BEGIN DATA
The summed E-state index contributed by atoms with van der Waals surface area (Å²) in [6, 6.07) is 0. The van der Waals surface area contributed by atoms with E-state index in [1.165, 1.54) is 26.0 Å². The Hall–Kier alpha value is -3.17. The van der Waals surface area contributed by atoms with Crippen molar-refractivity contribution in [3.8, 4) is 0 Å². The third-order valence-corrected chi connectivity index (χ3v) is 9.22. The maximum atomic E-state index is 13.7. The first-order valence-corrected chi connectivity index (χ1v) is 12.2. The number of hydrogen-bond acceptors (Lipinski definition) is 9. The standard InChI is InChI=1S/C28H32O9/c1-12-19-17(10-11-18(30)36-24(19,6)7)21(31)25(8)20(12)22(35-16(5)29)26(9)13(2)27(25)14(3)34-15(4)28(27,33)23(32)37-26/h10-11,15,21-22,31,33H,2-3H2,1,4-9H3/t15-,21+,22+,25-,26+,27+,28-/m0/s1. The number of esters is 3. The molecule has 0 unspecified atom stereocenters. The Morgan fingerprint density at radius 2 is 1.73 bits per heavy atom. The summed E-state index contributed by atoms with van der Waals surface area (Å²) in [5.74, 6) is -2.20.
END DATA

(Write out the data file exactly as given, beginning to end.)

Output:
The summed E-state index contributed by atoms with van der Waals surface area (Å²) in [6, 6.07) is 0. The van der Waals surface area contributed by atoms with E-state index in [1.165, 1.54) is 26.0 Å². The Hall–Kier alpha value is -3.17. The van der Waals surface area contributed by atoms with Crippen molar-refractivity contribution in [3.8, 4) is 0 Å². The third-order valence-corrected chi connectivity index (χ3v) is 9.22. The maximum atomic E-state index is 13.7. The first-order valence-corrected chi connectivity index (χ1v) is 12.2. The number of hydrogen-bond acceptors (Lipinski definition) is 9. The standard InChI is InChI=1S/C28H32O9/c1-12-19-17(10-11-18(30)36-24(19,6)7)21(31)25(8)20(12)22(35-16(5)29)26(9)13(2)27(25)14(3)34-15(4)28(27,33)23(32)37-26/h10-11,15,21-22,31,33H,2-3H2,1,4-9H3/t15-,21+,22+,25-,26+,27+,28-/m0/s1. The number of esters is 3. The molecule has 0 unspecified atom stereocenters. The Morgan fingerprint density at radius 2 is 1.73 bits per heavy atom. The summed E-state index contributed by atoms with van der Waals surface area (Å²) in [5.74, 6) is -2.20.